NORWICH – Not everyone buys the reasoning behind Albany’s latest call to close Camp Pharsalia.
The state Department of Correctional Services claims it can save $8 million a year without the minimum security camp, a move that will help make room for expensive sex offender programs mandated by the Legislature.
Camp employees and union representatives, however, say the department jumped the gun Jan. 11 when it announced that Pharsalia, along with three other prisons, would likely be shut down the start of next year.
Specifically, Pharsalia guard Paul Lashway said state corrections hasn’t weighed the real impact of the closure on the local economy compared to the perceived benefits it will have on its budget.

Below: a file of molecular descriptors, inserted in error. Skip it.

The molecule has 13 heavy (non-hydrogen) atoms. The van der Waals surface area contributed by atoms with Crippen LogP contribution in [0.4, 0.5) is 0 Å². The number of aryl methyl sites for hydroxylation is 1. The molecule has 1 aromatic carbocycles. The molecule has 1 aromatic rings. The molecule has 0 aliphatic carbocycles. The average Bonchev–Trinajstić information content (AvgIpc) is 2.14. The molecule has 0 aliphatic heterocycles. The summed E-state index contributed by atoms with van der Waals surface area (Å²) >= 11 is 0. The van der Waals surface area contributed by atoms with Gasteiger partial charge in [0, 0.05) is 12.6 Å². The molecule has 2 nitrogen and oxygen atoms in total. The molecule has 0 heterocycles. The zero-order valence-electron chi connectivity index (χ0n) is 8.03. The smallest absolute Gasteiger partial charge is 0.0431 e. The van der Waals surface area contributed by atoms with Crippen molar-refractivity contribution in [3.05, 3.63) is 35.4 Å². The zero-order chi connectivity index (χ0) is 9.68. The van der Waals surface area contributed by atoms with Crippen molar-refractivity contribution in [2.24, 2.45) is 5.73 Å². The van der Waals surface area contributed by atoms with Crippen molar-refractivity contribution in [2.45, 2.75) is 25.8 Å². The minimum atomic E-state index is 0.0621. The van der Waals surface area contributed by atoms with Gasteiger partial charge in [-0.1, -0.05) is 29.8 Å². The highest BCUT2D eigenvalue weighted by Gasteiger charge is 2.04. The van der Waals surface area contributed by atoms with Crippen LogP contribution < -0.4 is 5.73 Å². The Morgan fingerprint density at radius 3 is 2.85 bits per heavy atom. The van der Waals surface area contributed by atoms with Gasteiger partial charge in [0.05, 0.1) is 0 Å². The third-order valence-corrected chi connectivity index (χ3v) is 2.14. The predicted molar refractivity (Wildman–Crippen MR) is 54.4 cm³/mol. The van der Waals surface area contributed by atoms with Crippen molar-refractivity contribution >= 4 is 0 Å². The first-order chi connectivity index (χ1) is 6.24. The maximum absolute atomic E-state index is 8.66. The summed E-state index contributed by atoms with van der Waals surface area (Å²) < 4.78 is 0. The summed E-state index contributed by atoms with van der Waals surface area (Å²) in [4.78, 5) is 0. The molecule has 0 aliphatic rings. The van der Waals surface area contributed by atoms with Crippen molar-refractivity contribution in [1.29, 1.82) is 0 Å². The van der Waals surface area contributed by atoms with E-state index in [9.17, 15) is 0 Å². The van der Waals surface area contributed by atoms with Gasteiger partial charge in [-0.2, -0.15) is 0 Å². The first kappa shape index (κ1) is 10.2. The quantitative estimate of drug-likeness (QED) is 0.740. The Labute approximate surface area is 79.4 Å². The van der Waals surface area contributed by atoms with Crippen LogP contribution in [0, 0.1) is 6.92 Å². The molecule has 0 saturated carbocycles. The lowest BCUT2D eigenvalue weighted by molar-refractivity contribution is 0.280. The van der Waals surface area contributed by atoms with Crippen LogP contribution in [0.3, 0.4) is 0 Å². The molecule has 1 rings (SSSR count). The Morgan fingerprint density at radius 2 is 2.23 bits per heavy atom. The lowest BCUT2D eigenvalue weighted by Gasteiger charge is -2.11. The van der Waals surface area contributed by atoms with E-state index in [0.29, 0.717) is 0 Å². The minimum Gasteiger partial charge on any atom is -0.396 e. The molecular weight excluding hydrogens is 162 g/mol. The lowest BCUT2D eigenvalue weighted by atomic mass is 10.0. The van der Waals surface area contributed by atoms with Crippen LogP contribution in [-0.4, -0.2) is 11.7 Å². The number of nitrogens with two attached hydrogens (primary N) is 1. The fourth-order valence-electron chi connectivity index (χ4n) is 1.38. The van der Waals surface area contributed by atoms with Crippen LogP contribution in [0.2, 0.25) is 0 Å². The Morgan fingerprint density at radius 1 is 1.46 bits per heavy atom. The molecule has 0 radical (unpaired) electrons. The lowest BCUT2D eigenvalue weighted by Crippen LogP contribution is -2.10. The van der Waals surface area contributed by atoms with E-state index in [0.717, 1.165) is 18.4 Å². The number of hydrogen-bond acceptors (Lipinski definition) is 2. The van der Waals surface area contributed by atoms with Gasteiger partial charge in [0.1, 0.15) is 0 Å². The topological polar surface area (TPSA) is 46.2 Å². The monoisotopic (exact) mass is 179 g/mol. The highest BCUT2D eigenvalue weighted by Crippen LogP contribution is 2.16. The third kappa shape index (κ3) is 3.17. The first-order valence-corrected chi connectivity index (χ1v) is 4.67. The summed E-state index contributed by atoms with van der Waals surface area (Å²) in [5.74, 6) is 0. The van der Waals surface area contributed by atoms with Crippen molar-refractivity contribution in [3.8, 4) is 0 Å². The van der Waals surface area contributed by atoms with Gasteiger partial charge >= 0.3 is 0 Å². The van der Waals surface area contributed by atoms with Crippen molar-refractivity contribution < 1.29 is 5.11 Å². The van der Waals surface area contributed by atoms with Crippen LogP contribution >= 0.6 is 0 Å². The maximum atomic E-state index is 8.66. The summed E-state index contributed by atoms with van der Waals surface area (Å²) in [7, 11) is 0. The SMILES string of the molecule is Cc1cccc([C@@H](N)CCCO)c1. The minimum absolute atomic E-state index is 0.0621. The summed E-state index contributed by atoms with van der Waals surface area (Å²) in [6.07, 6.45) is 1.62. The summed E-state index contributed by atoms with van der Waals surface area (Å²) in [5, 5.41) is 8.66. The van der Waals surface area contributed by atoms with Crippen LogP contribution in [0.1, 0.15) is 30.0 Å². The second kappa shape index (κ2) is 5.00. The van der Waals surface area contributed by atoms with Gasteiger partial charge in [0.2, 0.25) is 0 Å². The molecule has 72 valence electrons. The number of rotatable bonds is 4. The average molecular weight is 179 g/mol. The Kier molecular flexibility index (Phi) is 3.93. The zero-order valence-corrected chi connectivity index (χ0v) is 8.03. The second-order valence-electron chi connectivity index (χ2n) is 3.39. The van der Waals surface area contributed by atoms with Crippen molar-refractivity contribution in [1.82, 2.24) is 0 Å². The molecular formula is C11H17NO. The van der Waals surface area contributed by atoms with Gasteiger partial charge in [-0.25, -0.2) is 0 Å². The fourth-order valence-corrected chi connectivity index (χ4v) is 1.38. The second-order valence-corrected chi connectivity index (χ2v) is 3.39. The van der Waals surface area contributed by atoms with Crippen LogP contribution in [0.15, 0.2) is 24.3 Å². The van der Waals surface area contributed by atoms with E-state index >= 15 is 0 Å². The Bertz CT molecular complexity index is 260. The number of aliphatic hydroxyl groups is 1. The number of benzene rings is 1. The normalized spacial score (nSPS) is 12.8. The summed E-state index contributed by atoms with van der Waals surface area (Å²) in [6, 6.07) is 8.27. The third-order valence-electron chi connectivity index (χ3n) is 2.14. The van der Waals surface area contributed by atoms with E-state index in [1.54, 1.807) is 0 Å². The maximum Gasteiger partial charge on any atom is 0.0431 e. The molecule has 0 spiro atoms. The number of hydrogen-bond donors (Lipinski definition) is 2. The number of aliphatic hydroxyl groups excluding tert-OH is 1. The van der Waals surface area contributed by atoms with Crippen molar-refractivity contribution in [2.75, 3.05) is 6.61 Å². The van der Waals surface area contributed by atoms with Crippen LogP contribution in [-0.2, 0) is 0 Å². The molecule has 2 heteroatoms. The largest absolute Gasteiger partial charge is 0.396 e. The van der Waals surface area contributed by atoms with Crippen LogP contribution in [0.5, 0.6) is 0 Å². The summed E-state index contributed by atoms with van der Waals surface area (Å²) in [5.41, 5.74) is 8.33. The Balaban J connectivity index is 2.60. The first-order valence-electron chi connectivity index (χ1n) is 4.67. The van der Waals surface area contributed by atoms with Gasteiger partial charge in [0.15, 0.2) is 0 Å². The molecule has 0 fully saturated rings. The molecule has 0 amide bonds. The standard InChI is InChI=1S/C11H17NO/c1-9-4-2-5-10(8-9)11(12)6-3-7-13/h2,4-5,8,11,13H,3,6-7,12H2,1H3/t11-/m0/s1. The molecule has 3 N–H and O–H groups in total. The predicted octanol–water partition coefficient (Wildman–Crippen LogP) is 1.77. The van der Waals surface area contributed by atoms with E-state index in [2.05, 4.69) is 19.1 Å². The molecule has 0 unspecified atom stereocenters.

“Maybe it does look good on a line item” in Albany, said Lashway, the camp’s union President. “But when you really look at it, it has a big impact here.”
As for reasons behind the closure – declining prison populations, higher costs and outdated uses for camps like Pharsalia – “We’re not buying that at all,” said Tom Haas, Central Region President of the New York State Correctional Officers and Police Benevolent Association, which represents the camp’s guards.
Thursday, union officials and state legislators are holding a community rally at 12:15 p.m. in the Summit Room on the 5th floor of The Eaton Center. They’ll be offering statistics about the camp’s importance to the county economically and announcing a plan to conduct a “comprehensive” Senate investigation into the state correctional system, looking at whether or not closures are necessary or potentially harmful. Members of the public are urged to attend.